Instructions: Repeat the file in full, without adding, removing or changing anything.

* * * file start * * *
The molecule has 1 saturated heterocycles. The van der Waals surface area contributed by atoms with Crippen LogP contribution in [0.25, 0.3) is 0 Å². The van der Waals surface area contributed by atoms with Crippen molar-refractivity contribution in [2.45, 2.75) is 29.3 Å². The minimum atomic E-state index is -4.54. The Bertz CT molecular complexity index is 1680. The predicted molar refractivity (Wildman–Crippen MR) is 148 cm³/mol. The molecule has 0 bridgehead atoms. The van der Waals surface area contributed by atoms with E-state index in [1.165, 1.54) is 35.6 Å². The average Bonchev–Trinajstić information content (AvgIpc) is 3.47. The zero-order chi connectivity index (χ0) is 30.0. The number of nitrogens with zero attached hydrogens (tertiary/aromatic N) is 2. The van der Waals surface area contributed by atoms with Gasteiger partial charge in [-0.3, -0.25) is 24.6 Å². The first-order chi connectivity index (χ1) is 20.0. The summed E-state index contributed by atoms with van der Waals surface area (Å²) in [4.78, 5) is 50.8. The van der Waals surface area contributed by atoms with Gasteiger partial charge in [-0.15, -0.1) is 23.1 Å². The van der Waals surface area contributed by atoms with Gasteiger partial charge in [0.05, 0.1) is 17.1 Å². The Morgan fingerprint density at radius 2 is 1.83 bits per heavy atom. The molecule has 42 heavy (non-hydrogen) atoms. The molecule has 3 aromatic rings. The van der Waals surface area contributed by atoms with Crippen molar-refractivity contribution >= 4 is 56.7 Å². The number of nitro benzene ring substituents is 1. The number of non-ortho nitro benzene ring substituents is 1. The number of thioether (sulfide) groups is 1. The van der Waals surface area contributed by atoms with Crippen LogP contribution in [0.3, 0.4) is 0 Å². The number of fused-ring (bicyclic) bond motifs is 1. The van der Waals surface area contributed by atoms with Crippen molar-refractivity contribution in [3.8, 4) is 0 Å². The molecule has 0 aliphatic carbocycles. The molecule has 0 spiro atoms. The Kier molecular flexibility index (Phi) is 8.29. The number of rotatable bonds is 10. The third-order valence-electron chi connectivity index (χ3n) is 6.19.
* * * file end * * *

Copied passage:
The molecule has 1 saturated heterocycles. The van der Waals surface area contributed by atoms with Crippen LogP contribution in [0.25, 0.3) is 0 Å². The van der Waals surface area contributed by atoms with Crippen molar-refractivity contribution in [2.45, 2.75) is 29.3 Å². The minimum atomic E-state index is -4.54. The Bertz CT molecular complexity index is 1680. The predicted molar refractivity (Wildman–Crippen MR) is 148 cm³/mol. The molecule has 0 bridgehead atoms. The van der Waals surface area contributed by atoms with E-state index in [1.165, 1.54) is 35.6 Å². The average Bonchev–Trinajstić information content (AvgIpc) is 3.47. The zero-order chi connectivity index (χ0) is 30.0. The number of nitrogens with zero attached hydrogens (tertiary/aromatic N) is 2. The van der Waals surface area contributed by atoms with Gasteiger partial charge in [-0.3, -0.25) is 24.6 Å². The first-order chi connectivity index (χ1) is 20.0. The summed E-state index contributed by atoms with van der Waals surface area (Å²) in [4.78, 5) is 50.8. The van der Waals surface area contributed by atoms with Gasteiger partial charge in [-0.15, -0.1) is 23.1 Å². The van der Waals surface area contributed by atoms with Gasteiger partial charge in [0.05, 0.1) is 17.1 Å². The Morgan fingerprint density at radius 2 is 1.83 bits per heavy atom. The molecule has 42 heavy (non-hydrogen) atoms. The molecule has 3 aromatic rings. The van der Waals surface area contributed by atoms with Crippen molar-refractivity contribution >= 4 is 56.7 Å². The number of nitro benzene ring substituents is 1. The number of non-ortho nitro benzene ring substituents is 1. The number of thioether (sulfide) groups is 1. The van der Waals surface area contributed by atoms with Crippen LogP contribution in [0.3, 0.4) is 0 Å². The number of fused-ring (bicyclic) bond motifs is 1. The van der Waals surface area contributed by atoms with Crippen molar-refractivity contribution in [3.8, 4) is 0 Å². The molecule has 0 aliphatic carbocycles. The molecule has 0 spiro atoms. The Kier molecular flexibility index (Phi) is 8.29. The number of rotatable bonds is 10. The third-order valence-electron chi connectivity index (χ3n) is 6.19.